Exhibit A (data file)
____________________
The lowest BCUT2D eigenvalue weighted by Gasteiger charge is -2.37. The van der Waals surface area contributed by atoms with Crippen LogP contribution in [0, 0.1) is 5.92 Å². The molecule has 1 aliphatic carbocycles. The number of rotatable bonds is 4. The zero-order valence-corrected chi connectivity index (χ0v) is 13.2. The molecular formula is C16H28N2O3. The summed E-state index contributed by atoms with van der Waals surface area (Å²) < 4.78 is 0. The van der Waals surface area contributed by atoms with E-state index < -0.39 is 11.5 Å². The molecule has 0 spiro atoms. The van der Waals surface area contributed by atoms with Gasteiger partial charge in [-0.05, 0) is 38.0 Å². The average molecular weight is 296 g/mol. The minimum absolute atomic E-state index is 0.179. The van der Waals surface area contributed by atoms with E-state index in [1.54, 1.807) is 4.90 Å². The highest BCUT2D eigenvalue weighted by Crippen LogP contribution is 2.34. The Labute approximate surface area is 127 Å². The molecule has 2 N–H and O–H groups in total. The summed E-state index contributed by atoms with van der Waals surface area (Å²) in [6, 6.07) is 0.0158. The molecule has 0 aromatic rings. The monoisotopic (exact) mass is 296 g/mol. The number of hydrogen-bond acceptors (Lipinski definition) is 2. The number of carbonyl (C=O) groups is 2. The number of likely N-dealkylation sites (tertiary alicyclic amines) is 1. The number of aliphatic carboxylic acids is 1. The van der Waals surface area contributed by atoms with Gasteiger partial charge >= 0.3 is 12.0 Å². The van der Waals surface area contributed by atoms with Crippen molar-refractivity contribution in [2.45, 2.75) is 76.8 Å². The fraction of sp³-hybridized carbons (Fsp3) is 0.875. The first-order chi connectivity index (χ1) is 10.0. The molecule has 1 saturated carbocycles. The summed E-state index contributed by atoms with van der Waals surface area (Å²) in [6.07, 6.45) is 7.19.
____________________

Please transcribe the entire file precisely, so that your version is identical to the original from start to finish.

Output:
The lowest BCUT2D eigenvalue weighted by Gasteiger charge is -2.37. The van der Waals surface area contributed by atoms with Crippen LogP contribution in [0, 0.1) is 5.92 Å². The molecule has 1 aliphatic carbocycles. The number of rotatable bonds is 4. The zero-order valence-corrected chi connectivity index (χ0v) is 13.2. The molecular formula is C16H28N2O3. The summed E-state index contributed by atoms with van der Waals surface area (Å²) < 4.78 is 0. The van der Waals surface area contributed by atoms with E-state index < -0.39 is 11.5 Å². The molecule has 0 spiro atoms. The van der Waals surface area contributed by atoms with Gasteiger partial charge in [-0.05, 0) is 38.0 Å². The average molecular weight is 296 g/mol. The minimum absolute atomic E-state index is 0.179. The van der Waals surface area contributed by atoms with E-state index in [1.54, 1.807) is 4.90 Å². The highest BCUT2D eigenvalue weighted by Crippen LogP contribution is 2.34. The Labute approximate surface area is 127 Å². The molecule has 2 N–H and O–H groups in total. The summed E-state index contributed by atoms with van der Waals surface area (Å²) in [6, 6.07) is 0.0158. The molecule has 0 aromatic rings. The monoisotopic (exact) mass is 296 g/mol. The number of hydrogen-bond acceptors (Lipinski definition) is 2. The number of carbonyl (C=O) groups is 2. The number of likely N-dealkylation sites (tertiary alicyclic amines) is 1. The number of aliphatic carboxylic acids is 1. The van der Waals surface area contributed by atoms with Gasteiger partial charge >= 0.3 is 12.0 Å². The van der Waals surface area contributed by atoms with Crippen molar-refractivity contribution in [2.45, 2.75) is 76.8 Å². The fraction of sp³-hybridized carbons (Fsp3) is 0.875. The first-order chi connectivity index (χ1) is 10.0. The molecule has 1 saturated carbocycles. The summed E-state index contributed by atoms with van der Waals surface area (Å²) in [6.07, 6.45) is 7.19.